“We have always dominated the 400m races in Africa,” says BAA’s pro Theetso who speaks of medals from every meet this year.
Following a successful year in 2021, Botswana Athletics Association (BAA) is faced with an eventful 2022 as it readies for competitive global championships that are on its calendar of events this year.
BAA did exceptionally well last year, winning the country its second Olympics medal through the 4 X 400m relay team which won a bronze at the Tokyo Olympics and the junior team’s brilliant performance at the World U-20 from which it brought home three gold medals and a silver.
BAA has already put in place an activity plan for this year, starting with a local meet slated for 15 January at the National Stadium in Gaborone. The first two championships will be held in Gaborone and Francistown in order to give all athletes a fair chance to qualify for world events.
In a recent interview with Gazette Sport, BAA spokesperson Oabona Theetso spoke of an existing solid plan that will favour every athlete across the country who aspires to qualify for this year’s elite competitions. “We will officially open our season next week in Gaborone for everyone and go to Francistown after two weeks where we will have a similar competition for those based in the northern part of the country,” Theetso said.
“In order to try and reduce movement of athletes across the country, we demarcated our country into two last year and we are sticking to that plan this year. This is going to be a hectic year for us with lots of events coming and we want each and every athlete to qualify for at least one international championship. We don’t want a situation where an athlete qualifies for every competition because we don’t want them to be fatigued at any point.”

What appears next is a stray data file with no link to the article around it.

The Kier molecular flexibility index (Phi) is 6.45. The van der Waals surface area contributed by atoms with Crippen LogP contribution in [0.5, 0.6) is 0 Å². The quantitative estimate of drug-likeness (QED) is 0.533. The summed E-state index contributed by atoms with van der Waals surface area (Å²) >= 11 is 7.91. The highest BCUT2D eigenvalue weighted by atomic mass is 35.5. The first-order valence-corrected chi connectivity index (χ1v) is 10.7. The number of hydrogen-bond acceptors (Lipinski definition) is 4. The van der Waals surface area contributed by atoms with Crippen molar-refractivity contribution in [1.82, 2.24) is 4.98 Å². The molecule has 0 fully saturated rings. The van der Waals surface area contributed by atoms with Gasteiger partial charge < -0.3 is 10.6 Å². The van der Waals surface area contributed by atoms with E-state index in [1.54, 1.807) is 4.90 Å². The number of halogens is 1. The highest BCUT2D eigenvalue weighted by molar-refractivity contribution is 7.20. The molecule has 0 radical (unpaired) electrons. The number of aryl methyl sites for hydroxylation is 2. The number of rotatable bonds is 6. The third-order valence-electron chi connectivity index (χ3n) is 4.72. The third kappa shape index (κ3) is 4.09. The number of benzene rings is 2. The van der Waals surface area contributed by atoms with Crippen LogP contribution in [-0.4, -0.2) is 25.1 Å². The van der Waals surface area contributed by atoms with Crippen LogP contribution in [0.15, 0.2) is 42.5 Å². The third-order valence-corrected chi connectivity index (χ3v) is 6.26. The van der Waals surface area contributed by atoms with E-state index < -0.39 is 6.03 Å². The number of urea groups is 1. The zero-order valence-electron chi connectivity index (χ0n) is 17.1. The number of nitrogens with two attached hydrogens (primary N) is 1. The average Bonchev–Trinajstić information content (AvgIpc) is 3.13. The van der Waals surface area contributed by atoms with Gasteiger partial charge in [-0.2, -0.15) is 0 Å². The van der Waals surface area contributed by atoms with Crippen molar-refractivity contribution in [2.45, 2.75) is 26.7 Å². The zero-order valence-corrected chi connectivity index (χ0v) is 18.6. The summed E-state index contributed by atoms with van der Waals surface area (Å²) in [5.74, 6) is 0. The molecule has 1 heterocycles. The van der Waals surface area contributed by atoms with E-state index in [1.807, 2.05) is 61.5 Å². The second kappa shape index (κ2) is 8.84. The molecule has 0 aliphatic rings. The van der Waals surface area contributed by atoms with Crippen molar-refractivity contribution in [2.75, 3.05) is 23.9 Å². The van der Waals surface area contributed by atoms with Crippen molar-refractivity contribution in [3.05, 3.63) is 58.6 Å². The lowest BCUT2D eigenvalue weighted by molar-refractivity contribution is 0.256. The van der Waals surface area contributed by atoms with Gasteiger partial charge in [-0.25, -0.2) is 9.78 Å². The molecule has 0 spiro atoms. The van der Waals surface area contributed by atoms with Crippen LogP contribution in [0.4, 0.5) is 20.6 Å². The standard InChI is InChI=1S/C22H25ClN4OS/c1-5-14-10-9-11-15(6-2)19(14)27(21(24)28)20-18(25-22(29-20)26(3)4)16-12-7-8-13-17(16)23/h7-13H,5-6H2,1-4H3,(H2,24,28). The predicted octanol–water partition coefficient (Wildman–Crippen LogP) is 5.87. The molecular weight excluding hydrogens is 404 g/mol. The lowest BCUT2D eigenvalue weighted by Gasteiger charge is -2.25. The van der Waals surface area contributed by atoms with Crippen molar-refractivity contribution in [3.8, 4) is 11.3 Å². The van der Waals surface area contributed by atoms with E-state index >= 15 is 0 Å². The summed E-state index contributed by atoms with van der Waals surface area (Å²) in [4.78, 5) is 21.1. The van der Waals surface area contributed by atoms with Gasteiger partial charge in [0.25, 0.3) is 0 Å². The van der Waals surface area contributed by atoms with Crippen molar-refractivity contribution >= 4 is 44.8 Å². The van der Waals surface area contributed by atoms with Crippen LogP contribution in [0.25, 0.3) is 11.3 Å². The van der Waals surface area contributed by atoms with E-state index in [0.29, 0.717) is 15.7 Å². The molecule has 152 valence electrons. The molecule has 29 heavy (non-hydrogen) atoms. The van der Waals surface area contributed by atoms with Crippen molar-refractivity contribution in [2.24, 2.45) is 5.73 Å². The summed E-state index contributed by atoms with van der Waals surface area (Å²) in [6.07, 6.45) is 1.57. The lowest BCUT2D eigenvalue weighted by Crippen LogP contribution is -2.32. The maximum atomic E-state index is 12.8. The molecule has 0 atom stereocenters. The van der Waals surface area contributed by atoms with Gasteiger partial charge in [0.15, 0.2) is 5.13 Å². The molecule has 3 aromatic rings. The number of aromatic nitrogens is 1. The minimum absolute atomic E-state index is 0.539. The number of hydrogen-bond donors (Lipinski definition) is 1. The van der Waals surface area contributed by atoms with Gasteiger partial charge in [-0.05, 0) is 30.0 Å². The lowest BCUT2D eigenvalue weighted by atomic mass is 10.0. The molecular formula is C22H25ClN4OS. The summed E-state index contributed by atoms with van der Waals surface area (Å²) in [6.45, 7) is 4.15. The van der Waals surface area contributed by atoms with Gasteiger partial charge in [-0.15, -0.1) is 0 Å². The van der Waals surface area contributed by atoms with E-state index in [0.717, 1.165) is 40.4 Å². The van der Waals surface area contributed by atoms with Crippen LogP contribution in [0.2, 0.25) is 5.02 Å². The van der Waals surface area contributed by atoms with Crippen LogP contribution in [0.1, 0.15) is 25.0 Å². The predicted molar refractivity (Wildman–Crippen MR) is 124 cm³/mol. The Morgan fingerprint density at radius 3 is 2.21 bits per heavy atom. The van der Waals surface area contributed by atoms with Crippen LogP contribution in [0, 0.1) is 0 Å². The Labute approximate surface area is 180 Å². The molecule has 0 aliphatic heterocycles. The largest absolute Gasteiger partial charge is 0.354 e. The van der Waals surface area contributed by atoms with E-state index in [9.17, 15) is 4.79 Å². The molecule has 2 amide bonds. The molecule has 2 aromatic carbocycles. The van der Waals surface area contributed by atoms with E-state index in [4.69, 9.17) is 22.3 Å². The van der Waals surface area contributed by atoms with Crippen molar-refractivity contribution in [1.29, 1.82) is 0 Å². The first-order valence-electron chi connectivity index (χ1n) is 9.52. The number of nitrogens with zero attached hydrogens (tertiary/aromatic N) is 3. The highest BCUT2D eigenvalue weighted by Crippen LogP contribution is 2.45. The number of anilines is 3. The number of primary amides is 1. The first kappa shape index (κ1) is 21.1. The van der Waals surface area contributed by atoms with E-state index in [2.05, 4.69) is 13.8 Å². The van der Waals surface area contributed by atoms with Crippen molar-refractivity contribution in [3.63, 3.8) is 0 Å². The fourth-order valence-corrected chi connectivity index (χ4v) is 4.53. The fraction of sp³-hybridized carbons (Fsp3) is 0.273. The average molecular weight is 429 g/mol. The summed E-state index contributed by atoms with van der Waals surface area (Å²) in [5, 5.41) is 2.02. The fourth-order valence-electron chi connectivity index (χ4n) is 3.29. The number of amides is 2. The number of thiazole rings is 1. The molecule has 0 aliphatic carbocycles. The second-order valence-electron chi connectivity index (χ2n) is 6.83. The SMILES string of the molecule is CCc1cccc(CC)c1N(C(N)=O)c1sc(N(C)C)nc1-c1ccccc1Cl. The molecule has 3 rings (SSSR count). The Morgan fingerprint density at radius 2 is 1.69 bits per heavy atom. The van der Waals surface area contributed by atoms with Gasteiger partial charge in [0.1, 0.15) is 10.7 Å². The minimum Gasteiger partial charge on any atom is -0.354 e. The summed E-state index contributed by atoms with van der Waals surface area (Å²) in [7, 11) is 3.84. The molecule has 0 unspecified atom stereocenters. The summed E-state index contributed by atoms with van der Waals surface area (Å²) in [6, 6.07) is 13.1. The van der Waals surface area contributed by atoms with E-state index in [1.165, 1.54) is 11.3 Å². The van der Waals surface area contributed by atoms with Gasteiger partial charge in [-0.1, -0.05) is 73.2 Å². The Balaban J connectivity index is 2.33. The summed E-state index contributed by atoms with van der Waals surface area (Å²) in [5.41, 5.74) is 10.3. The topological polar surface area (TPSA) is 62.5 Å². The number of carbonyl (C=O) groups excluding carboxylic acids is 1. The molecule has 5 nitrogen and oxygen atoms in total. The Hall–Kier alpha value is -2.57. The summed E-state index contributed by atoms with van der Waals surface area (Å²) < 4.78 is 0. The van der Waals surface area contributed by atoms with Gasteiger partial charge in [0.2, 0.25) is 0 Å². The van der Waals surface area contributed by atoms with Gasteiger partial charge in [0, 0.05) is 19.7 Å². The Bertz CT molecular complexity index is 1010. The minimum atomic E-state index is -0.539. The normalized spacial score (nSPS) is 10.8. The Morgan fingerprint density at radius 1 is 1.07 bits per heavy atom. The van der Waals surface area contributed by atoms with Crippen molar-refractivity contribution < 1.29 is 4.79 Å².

He confirmed that they will take part in all four international events lined up for this year, the Senior Africa Championships bin Mauritius in June, the World Athletics Championships billed for the United States, the World Athletics Junior Championships in Colombia and the Commonwealth Games in England in July. “All these competitions are very important to us,” said Theetso. “We want to win medals in all the events and have athletes who are really overdue for a podium finish and some with titles to defend. We have always dominated the 400m races in Africa.
“Four years ago, our team did well at the Commonwealth Games in Australia, winning three gold medals and a silver through Amantle Montsho, Isaac Makwala, Baboloki Thebe and the 4 X 400m relay men. We have lots of athletes who can win more medals for us, especially the youngsters,”. He concluded.
Batswana will be pinning their hopes on athletes like Makwala who is set to retire at the end of this year, World Junior 400m champion Anthony Pesela, World Junior 100m champion Letsile Tebogo, Nijel Amos, Leungo Scotch, Galefele Moroko and Christine Botlogetswe, among others.
Botswana has only finished on the podium twice at the World Championships, in 2011 and 2013, through Montsho who retired from athletics last year.